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While traveling across country to California, the couple drove through Arizona, and Ernst was amazed to find himself in a rugged landscape that could have come out of visionary world he painted.

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Max Ernst “The Entire City”

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The couple ended up moving to remote Sedona, Arizona, where they remained for the next seven years. Ernst said Paris and Sedona were “the only two places in the world that I would want to live.” Sedona was incredibly isolated at the time, very different from the upscale resort community it has become. Ernst built a cabin for a home, and they continued to paint.

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A Cabin in the Mountains

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Still Playing Chess

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Influenced by the Hopi Indian culture he encountered, his work came to show new geometric forms. He used cast concrete and found objects to make sculpture that showed Native American elements. Ernst also used his time in Sedona to write his manifesto, “Beyond Painting.”

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Max Ernst and Dorothea Tanning evoke the spirit of the land

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During these years Ernst traveled extensively, which led to complications regarding his US citizenship. In 1953 Ernst and Tanning moved to France, where they lived together until his death in 1976.

Dorothea Tanning died in New York on January 31, 2012. She was 101 years old.

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“Art has always been the raft onto which we climb to save our sanity. I don’t see a different purpose for it now.”

-Dorothea Tanning

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Dorothea Tanning in her Sedona studio

 

 

STUDIO: A Full Day in the Studio

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Richard Bledsoe “The Crystal World” acrylic on canvas 20″ x 24″

My first completed painting of 2016

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2016 and suddenly we find ourselves inundated with projects. I always say there’s nothing like a deadline for inspiration. Well, Michele Bledsoe and I have lots of inspiration right now.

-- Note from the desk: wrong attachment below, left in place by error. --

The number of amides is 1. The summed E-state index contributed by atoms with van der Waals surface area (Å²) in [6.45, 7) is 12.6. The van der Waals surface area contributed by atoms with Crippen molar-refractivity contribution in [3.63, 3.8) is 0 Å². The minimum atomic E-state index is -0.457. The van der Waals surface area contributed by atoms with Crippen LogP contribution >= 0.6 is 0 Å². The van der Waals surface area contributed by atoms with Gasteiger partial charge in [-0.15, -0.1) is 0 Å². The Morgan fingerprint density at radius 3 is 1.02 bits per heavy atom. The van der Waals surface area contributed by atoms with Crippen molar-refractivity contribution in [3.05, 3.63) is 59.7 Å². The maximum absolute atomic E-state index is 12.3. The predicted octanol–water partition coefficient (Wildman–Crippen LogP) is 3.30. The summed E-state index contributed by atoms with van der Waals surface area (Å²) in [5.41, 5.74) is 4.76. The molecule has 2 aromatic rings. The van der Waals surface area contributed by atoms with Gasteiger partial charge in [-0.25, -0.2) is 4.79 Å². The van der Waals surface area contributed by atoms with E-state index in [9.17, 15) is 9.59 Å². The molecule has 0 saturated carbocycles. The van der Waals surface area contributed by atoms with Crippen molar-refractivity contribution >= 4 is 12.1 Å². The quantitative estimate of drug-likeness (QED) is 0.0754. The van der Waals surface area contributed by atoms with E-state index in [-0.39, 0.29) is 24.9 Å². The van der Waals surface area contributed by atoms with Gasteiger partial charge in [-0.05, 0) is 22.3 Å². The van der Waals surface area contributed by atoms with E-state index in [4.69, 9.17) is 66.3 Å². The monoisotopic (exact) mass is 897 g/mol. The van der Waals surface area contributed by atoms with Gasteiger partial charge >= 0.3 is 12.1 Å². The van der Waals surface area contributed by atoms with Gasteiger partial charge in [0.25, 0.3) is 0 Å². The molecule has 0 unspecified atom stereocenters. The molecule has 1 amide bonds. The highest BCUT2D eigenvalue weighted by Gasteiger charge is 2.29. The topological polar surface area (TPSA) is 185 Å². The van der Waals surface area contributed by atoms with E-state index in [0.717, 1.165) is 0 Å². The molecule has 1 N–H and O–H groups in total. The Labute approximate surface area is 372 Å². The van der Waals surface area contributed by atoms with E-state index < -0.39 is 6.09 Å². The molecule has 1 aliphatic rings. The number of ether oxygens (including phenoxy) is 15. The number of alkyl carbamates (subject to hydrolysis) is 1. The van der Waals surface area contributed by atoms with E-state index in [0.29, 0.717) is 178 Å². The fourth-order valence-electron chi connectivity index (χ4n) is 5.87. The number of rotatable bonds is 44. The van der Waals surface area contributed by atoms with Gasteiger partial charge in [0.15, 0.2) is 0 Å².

This past Saturday, having so many time sensitive requirements pending led to a wonderful event: pretty much a full day in our studio, painting together.

Michele and I were both accepted into Inglorious Arizona, an upcoming exhibit co-sponsored by Artlink (a downtown Phoenix arts organization) and the Arizona Republic newspaper. We’ll be part of an upcoming Art Detour 28 group exhibit commemorating some infamous Arizona history. I’ll share more details on the true story I was assigned to depict in a future blog post.

Pieces for this show are due by early February, so we are in a real time crunch to get them done. Michele especially takes a long time to craft her elaborate and detailed imagery, so she has already been in extreme painting mode for days now, ever since we were notified of our acceptance.

On Saturday, when Michele woke me up at 7am she had already been at her easel for hours. Before I joined her I had to take care of some typical tasks and errands: exercise, shower, an abbreviated internet news and Facebooking session, then a quick run to the grocery store for the week. But by about 10am I was done and at my own easel, where I more or less spent the next 12 hours.

There will meals long the way, and even a brief nap. But the majority of the time we were both blissfully painting away.

Did I say blissful? You might not think so if you heard the way we act when painting. There is cursing sometimes. And screams of horror.

As we are intuitive artists, working out our own imaginations, we are trying to create something never seen before. Sometimes the struggle to get it right leads to some raving. We are passionate people, very engaged with a complex task, and occasionally we need to vent. Loudly.

However, the appearance of being upset is misleading: we are having the time of our lives. Like the Stuckist Manifesto counsels, “Painting is the medium of self-discovery. It engages the person fully with a process of action, emotion, thought and vision, revealing all of these with intimate and unforgiving breadth and detail.”

Like usual in the studio,  we played music to keep our energy up. Yesterday’s play list included:

Woven Hand – Woven Hand

The Good, the Bad and the Ugly – Soundtrack

Mark Lanegan – Blues Funeral

Electric Light Orchestra – The Essential ELO

Kaizers Orchestra – Maestro

Paul McCartney –Ram

Rimsky-Korsocov – Scheherazade

Inglorious Arizona is just one of the projects happening now. Another is a show I’m curating at the Firehouse, one of Phoenix’s leading alternative art spaces. The exhibit is Epilogue: Contemporary Literary Art.  It’s kind of a sequel to Booked, a previous literature inspired show I assembled at the Trunk Space.

I’ve been working on my own contribution for this show, and during yesterday’s painting frenzy I completed it: a work inspired by author J. G Ballard’s strange apocalyptic novel The Crystal World.

I’m looking forward to many more days like this in the upcoming months as we keep making art happen.

ARTISTS: Fred Tieken and the AZ45

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Fred Tieken “Bad Hair Day”